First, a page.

By now, you are already aware of three market forms – perfect competition, monopoly, and monopolistic competition. However, in the real world economies, most industries are oligopolistic. In this article, we will look at the types of oligopoly and characteristics of an Oligopoly.
Oligopoly is a form of imperfect competition and is usually described as the competition among a few. Hence, Oligopoly exists when there are two to ten sellers in a market selling homogeneous or differentiated products. A good example of an Oligopoly is the cold drinks industry. In India, there are a handful of firms who manufacture cold drinks. These firms sell homogeneous as well as differentiated products in the market.
Types of Oligopoly
Pure or Perfect
One of the types of oligopoly is the perfect oligopoly. This occurs when the product is homogeneous in nature (e.g. Aluminum industry).
Differentiated or Imperfect
Another of the types of oligopoly is an imperfect oligopoly. This occurs when product differentiation exists (e.g. Talcum powder industry).
Open and Closed
- Open – New firms can enter the market and compete with existing firms.
- Closed – Entry into the market is restricted.
Collusive and Competitive
- Collusive – This occurs when few firms come to an understanding with respect to the price and output of the products.
- Competitive – This occurs when there is a lack of understanding between the firms and they invariable compete with each other.
Partial or Full
- Partial – This occurs when one large firm dominates the industry. Also, this firm is the price leader.
- Full – This occurs when there is no price leadership in the market.
Syndicated and Organized
- Syndicated – The situation where the firms sell their products through a centralized syndicate.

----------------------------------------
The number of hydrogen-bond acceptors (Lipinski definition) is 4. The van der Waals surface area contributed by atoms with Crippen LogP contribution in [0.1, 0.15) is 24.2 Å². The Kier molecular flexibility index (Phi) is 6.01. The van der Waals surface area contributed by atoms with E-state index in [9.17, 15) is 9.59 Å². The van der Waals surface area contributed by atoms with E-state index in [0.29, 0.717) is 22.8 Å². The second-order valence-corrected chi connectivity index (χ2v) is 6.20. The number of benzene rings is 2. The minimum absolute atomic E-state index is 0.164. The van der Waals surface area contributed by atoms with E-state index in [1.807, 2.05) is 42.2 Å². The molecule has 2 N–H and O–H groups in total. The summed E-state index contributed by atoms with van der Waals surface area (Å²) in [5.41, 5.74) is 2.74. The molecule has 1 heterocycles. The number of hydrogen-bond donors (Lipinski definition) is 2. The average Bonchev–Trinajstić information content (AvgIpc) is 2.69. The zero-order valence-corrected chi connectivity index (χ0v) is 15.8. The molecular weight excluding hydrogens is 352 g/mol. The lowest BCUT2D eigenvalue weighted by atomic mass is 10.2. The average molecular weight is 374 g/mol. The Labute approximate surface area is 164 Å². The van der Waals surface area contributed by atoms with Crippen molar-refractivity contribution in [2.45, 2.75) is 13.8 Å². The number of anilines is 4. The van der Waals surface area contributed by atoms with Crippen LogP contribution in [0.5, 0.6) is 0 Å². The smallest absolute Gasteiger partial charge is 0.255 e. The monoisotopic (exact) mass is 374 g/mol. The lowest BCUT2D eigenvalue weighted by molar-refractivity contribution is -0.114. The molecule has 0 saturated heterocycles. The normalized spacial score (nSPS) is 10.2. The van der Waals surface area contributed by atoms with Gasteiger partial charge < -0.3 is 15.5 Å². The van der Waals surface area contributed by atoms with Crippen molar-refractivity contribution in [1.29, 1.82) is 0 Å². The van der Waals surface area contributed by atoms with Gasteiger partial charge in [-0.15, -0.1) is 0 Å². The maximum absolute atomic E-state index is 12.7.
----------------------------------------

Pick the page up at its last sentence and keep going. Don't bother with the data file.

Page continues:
- Organized – The situation where the firms create a central association to fix prices, quotas, output, etc.
Characteristics of Oligopoly Market
The interdependence in the decision-making of the few firms that make the industry is the most important characteristic of an oligopolistic market. This is important because, when the competitors are few, if a firm makes a small change in price, output, etc., it can have a direct impact on its rivals.
In retaliation, the competitors might change their own prices, output, etc. too. Hence, it is important for firms to consider the impact of the major decisions they take on the market as well as the other firms in the industry.
2. Importance of advertising and selling costs
Due to interdependence, firms have to employ aggressive and defensive marketing techniques to gain a bigger share of the market. Hence, firms incur a lot of costs in marketing and promotional activities.
Therefore, in an oligopolistic market, advertising and selling costs have great importance.
Usually, firms from such a market avoid price cutting and try to compete on the non-price factors. If they start under-cutting one another, soon a price-war can emerge, driving some firms out of the market.
3. Group Behavior
The crux of oligopoly is group behaviour. If an oligopolist assumes profit-maximizing behaviour, then he goes against the fundamentals of an oligopolistic market.
However, there is no generally accepted theory of group behaviour. Some questions that require answers are:
- Do the members of a group agree to pull together in the promotion of common interest or do they fight to promote their individual interests?
- Does the group have a leader?
- If yes, how does he get others to follow him?
However, one thing as certain – each firm closely observes the behaviour of other firms in the industry. If then designs its moves based on the observation.
Solved Question on Types of Oligopoly
Q1. In types of oligopoly, Pure oligopoly is based on the _____________ products
- none of the above
According to the definition, pure or perfect oligopoly occurs when the product is homogeneous in nature. Hence, the correct answer is option b.